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July 21, 2005

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Wedding Crashers (R)
by Amy Diaz

Two boobs seek same in the uneven buddy comedy Wedding Crashers.

I must admit, I was a little disappointed. So much hay has been made over the fact that Wedding Crashers is rated R and supposedly chock full of naughty comedy that I was actually looking forward to a volley of boob and poop jokes. Who doesn’t like a good volley of boob and poop jokes especially when they adorn the framework of a well-made comedy and spring from the mouths of two generally likeable actors such as Vince Vaughn and Owen Wilson? I bought a ticket for hoping I was on my way to Harold and Kumar Go To White Castle, a movie that pulled no punches in the crudeness department but was subversively smart and shockingly funny.

Well, that’ll teach me what happens to the optimistic.

The movie starts out promisingly enough — John (Wilson) and Jeremy (Vaughn) are two single men who have honed a particular hustle for getting the ladies: the wedding reception pick-up. Weddings — in part because of all the talk of love, in part because of the elaborate but horrible bridesmaid get-ups, the copious amounts of booze and the table full of gifts — get girls in a romantic mood, so the boys have discovered. Women at weddings need only a bit of urging to consider a man suitable for the hook-up and seem to have very little interest in spending time with the man beyond that evening — thus making it the perfect situation for our aging frat boys. Each year, the month of June is a whirl of easy pickings for them and John and Jeremy run their game with gusto. Naturally, however, their advancing age gets John, the marginally more mature of the two, in a philosophical mode. When the boys attend the big wedding of the daughter of the Secretary of the Treasury (Christopher Walken), John is primed to fall in love himself and does so at first glance with one of the secretary’s other daughters, Claire (Rachel McAdams). He chases her using the standard tricks (an aaaahhh-inducing dance with the flower girl) but isn’t immediately deterred when he finds out that she has a boyfriend. He’s so determined to spend more time with her that he even sells out Jeremy. Jeremy has a little beach nookie with the third daughter, Gloria (Ilsa Fisher). Though the sex is great, he quickly begins to regret it as Gloria starts to cling. Eager to leave, Jeremy is horrified when, in an attempt to get closer to Claire, John accepts Gloria’s invitation for the two men to come to the family’s home for the weekend.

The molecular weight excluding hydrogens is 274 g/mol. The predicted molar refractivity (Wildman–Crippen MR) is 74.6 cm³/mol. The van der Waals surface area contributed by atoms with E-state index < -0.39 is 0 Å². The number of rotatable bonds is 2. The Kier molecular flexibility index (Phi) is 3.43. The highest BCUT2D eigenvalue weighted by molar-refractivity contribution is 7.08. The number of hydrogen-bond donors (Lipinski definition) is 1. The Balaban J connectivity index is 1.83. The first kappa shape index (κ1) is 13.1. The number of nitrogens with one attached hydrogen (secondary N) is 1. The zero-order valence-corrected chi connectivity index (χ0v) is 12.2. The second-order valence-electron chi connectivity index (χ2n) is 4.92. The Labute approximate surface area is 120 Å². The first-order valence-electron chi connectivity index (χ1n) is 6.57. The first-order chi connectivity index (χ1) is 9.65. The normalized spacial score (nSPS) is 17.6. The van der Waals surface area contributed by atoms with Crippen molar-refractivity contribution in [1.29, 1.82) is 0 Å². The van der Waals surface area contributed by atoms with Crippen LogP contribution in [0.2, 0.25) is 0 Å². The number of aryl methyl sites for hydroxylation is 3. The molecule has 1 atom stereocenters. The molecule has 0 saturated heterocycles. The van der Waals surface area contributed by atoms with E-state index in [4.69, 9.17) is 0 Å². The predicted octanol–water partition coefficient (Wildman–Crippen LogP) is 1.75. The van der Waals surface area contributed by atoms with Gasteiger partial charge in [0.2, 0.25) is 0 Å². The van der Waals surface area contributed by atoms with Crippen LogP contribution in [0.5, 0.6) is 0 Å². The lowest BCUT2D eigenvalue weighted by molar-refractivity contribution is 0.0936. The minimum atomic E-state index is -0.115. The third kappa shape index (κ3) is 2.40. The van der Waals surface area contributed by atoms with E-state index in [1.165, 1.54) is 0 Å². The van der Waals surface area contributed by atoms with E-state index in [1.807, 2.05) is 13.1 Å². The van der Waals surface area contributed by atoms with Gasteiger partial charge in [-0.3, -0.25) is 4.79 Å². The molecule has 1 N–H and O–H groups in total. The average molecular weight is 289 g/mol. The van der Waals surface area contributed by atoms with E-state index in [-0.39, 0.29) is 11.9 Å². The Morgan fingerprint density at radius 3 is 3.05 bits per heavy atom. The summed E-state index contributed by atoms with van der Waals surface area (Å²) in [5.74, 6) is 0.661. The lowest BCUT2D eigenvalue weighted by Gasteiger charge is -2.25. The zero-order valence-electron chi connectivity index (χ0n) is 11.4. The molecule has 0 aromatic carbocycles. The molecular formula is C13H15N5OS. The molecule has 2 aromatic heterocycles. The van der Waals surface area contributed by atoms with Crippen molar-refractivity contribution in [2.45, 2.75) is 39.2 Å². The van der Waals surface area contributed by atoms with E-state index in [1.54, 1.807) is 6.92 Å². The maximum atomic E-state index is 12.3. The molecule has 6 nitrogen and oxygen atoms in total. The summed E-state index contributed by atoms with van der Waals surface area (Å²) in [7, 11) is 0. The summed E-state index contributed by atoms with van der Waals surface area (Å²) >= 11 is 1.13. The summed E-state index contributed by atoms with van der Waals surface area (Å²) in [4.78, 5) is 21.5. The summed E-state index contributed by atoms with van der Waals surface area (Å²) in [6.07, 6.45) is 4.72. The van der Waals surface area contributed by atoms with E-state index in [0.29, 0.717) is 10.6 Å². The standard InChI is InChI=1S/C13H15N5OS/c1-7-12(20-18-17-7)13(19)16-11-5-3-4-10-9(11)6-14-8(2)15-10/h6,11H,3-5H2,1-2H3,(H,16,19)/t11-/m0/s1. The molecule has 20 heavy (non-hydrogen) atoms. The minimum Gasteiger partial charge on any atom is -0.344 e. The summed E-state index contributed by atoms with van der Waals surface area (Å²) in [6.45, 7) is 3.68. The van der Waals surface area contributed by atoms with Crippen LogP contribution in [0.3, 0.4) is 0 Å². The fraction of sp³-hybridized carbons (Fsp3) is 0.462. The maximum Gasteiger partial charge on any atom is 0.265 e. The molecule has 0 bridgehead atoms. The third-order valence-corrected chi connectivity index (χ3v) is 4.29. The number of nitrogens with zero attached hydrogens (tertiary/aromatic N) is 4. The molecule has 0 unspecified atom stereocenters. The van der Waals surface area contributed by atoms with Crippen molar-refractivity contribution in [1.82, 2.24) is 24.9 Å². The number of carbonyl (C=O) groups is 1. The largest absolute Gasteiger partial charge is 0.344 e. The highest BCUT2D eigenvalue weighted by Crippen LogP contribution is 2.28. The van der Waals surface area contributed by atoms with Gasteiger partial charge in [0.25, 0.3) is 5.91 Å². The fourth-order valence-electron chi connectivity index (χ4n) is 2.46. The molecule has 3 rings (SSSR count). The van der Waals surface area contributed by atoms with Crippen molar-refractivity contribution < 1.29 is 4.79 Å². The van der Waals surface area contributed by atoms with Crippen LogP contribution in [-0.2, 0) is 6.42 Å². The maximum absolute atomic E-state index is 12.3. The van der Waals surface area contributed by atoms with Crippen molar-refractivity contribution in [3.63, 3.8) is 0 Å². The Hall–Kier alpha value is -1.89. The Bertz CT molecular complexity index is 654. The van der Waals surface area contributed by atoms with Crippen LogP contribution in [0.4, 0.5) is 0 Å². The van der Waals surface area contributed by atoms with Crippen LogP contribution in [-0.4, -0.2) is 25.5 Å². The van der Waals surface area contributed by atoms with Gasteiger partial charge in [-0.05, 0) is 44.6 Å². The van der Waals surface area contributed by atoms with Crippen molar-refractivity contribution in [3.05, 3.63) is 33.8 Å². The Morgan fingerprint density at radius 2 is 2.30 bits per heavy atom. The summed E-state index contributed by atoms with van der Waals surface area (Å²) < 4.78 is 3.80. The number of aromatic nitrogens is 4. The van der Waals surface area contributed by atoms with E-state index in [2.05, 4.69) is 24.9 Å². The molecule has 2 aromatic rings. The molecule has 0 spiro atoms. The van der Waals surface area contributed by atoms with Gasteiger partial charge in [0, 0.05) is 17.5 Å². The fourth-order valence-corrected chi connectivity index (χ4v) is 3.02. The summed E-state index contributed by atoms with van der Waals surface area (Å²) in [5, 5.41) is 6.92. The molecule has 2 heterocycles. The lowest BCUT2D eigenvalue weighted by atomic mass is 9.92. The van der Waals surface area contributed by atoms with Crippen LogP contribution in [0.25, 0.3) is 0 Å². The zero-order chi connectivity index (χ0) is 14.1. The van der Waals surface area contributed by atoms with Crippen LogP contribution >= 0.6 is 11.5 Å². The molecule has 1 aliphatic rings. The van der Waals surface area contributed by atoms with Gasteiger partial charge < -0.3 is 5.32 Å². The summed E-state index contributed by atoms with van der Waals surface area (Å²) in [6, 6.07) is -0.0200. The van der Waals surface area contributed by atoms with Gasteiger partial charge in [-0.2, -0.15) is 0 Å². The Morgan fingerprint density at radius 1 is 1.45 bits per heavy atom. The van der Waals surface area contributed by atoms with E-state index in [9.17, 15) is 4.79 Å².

Once on the Secretary’s lush Maryland estate, the boys must deal with the potty-mouthed grandmother, the secretary’s horny wife, the advances of the gay artistic son and the assorted problems of their two women (Claire’s problem — the boyfriend; Gloria’s problem — insanity).

Each character in Wedding Crashers, with the exception of Wilson, Vaughn and McAdams, is essentially a one-person skit. The grandmother (Ellen Albertini Dow) spouts a completely non sequitor bit about her hatred for Eleanor Roosevelt. The mother (Jane Seymour) plays a lusty, one-dimensional Mrs. Robinson rip-off. The son looks like a caricature of a twisted art student (indeed, his body itself seems twisted). Claire’s boyfriend (Bradley Cooper) is some weird cross of WASP-y arrogance and ’roid rage. Their scenes are less like parts of a whole than they are bits — frequently pieces of dialogue in Wedding Crashers seem more like a screen test for the movie than the movie itself.

Which is not to say that some of these bits aren’t funny. I don’t think I’ve ever heard an actor’s suggestion to go sailing come out funnier than when Walken said it. (Of course, his oddly toned halting delivery could make, as Jay Mohr demonstrated in one of his stand-up routines, the children’s book Goodnight Moon sound both creepily menacing and hilarious.) Vaughn’s mile-a-minute line readings paired with Wilson’s surfer cool create a solid rhythm — vacuum cleaner salesman vs. dude. Ilsa Fisher steals most of her scenes, blending the kind of over-the-top sex we expect in this sort of movie with a willingness to stray comically far from reason. It’s only McAdams, whose duties as a nice girl require her to do nothing but be nice, who is sort of a limp dishrag of a character.

The problem is not in any one character but in the way these characters were put together — like parts of Frankenstein’s monster rather than as a seamless creation. Nothing feels cohesive, nothing flows. When Will Ferrell shows up in a late-in-the-movie cameo, the effect is jarring, as though he’s been brought in to distract audiences from the quickly disintegrating movie they’re watching. 

Wedding Crashers wasted a perfect opportunity to be crude, profane and raunchy (but in a good way!) and ends up only feeling sort of weak. And, sorry guys, ultimately it ultimately doesn’t even show off all that many boobs — except, of course, creative forces working behind the scenes.